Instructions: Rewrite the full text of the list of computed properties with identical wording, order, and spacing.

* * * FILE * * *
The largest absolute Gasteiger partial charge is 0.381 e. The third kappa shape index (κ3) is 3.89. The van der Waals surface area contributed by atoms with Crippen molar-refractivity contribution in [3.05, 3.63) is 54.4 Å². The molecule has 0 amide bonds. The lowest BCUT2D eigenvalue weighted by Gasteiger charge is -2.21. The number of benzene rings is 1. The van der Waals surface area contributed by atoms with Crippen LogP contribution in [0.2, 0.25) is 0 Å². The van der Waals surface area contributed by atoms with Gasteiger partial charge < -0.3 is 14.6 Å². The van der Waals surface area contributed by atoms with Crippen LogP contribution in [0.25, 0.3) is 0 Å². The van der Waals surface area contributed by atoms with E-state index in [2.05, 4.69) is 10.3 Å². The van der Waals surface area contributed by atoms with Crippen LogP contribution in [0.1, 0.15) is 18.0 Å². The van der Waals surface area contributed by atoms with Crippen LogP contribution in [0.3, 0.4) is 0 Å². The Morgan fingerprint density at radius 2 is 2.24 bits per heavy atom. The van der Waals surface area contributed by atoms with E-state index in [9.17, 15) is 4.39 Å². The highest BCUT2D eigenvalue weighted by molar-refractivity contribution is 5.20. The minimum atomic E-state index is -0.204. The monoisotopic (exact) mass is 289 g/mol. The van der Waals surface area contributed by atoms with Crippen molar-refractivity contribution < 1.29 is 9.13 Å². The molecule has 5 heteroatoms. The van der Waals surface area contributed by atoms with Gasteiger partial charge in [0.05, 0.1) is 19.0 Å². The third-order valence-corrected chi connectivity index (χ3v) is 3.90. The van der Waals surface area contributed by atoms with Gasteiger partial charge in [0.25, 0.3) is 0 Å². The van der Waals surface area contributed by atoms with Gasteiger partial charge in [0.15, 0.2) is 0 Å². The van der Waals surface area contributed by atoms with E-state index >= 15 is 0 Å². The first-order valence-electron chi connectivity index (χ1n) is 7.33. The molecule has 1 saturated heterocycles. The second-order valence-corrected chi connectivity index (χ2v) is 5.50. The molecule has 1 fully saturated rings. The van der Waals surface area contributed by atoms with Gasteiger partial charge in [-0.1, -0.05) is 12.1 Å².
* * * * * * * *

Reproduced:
The largest absolute Gasteiger partial charge is 0.381 e. The third kappa shape index (κ3) is 3.89. The van der Waals surface area contributed by atoms with Crippen molar-refractivity contribution in [3.05, 3.63) is 54.4 Å². The molecule has 0 amide bonds. The lowest BCUT2D eigenvalue weighted by Gasteiger charge is -2.21. The number of benzene rings is 1. The van der Waals surface area contributed by atoms with Crippen LogP contribution in [0.2, 0.25) is 0 Å². The van der Waals surface area contributed by atoms with Gasteiger partial charge < -0.3 is 14.6 Å². The van der Waals surface area contributed by atoms with Crippen LogP contribution in [0.25, 0.3) is 0 Å². The van der Waals surface area contributed by atoms with E-state index in [2.05, 4.69) is 10.3 Å². The van der Waals surface area contributed by atoms with Crippen LogP contribution in [0.1, 0.15) is 18.0 Å². The van der Waals surface area contributed by atoms with Crippen LogP contribution in [0.3, 0.4) is 0 Å². The Morgan fingerprint density at radius 2 is 2.24 bits per heavy atom. The van der Waals surface area contributed by atoms with E-state index in [9.17, 15) is 4.39 Å². The highest BCUT2D eigenvalue weighted by molar-refractivity contribution is 5.20. The minimum atomic E-state index is -0.204. The monoisotopic (exact) mass is 289 g/mol. The van der Waals surface area contributed by atoms with Crippen molar-refractivity contribution < 1.29 is 9.13 Å². The molecule has 5 heteroatoms. The van der Waals surface area contributed by atoms with Gasteiger partial charge in [0.05, 0.1) is 19.0 Å². The third-order valence-corrected chi connectivity index (χ3v) is 3.90. The van der Waals surface area contributed by atoms with Gasteiger partial charge in [0.25, 0.3) is 0 Å². The van der Waals surface area contributed by atoms with Gasteiger partial charge in [0.15, 0.2) is 0 Å². The van der Waals surface area contributed by atoms with E-state index >= 15 is 0 Å². The first-order valence-electron chi connectivity index (χ1n) is 7.33. The molecule has 1 saturated heterocycles. The second-order valence-corrected chi connectivity index (χ2v) is 5.50. The molecule has 1 fully saturated rings. The van der Waals surface area contributed by atoms with Gasteiger partial charge in [-0.1, -0.05) is 12.1 Å².